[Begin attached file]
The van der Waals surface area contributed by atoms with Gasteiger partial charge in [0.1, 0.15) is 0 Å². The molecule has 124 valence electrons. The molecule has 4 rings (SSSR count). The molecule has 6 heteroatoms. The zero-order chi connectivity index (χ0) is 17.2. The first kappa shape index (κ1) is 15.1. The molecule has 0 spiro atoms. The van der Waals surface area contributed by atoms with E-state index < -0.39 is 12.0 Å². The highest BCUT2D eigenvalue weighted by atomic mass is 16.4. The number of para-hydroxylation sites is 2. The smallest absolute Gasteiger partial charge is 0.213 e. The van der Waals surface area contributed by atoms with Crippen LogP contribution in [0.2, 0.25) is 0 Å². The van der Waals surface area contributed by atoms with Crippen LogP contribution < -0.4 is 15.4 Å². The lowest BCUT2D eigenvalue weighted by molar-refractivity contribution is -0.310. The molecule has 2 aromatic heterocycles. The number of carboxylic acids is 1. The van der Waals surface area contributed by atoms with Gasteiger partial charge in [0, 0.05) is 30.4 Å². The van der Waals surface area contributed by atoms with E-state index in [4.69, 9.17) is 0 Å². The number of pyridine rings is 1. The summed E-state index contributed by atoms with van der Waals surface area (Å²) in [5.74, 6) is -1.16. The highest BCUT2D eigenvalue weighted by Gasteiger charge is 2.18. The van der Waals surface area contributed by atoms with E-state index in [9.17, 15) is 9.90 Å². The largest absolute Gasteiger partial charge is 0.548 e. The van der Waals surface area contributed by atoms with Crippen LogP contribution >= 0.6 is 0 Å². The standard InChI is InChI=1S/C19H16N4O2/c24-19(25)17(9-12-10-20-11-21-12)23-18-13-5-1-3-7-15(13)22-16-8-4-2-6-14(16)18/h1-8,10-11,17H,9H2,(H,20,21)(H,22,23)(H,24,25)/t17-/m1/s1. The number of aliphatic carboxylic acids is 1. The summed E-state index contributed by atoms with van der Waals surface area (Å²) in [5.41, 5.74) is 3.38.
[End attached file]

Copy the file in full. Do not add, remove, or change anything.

The van der Waals surface area contributed by atoms with Gasteiger partial charge in [0.1, 0.15) is 0 Å². The molecule has 124 valence electrons. The molecule has 4 rings (SSSR count). The molecule has 6 heteroatoms. The zero-order chi connectivity index (χ0) is 17.2. The first kappa shape index (κ1) is 15.1. The molecule has 0 spiro atoms. The van der Waals surface area contributed by atoms with E-state index < -0.39 is 12.0 Å². The highest BCUT2D eigenvalue weighted by atomic mass is 16.4. The number of para-hydroxylation sites is 2. The smallest absolute Gasteiger partial charge is 0.213 e. The van der Waals surface area contributed by atoms with Crippen LogP contribution in [0.2, 0.25) is 0 Å². The van der Waals surface area contributed by atoms with Crippen LogP contribution < -0.4 is 15.4 Å². The lowest BCUT2D eigenvalue weighted by molar-refractivity contribution is -0.310. The molecule has 2 aromatic heterocycles. The number of carboxylic acids is 1. The van der Waals surface area contributed by atoms with Gasteiger partial charge in [0, 0.05) is 30.4 Å². The van der Waals surface area contributed by atoms with E-state index in [4.69, 9.17) is 0 Å². The number of pyridine rings is 1. The summed E-state index contributed by atoms with van der Waals surface area (Å²) in [5.74, 6) is -1.16. The highest BCUT2D eigenvalue weighted by Gasteiger charge is 2.18. The van der Waals surface area contributed by atoms with E-state index in [9.17, 15) is 9.90 Å². The largest absolute Gasteiger partial charge is 0.548 e. The van der Waals surface area contributed by atoms with Crippen LogP contribution >= 0.6 is 0 Å². The standard InChI is InChI=1S/C19H16N4O2/c24-19(25)17(9-12-10-20-11-21-12)23-18-13-5-1-3-7-15(13)22-16-8-4-2-6-14(16)18/h1-8,10-11,17H,9H2,(H,20,21)(H,22,23)(H,24,25)/t17-/m1/s1. The number of aliphatic carboxylic acids is 1. The summed E-state index contributed by atoms with van der Waals surface area (Å²) in [5.41, 5.74) is 3.38.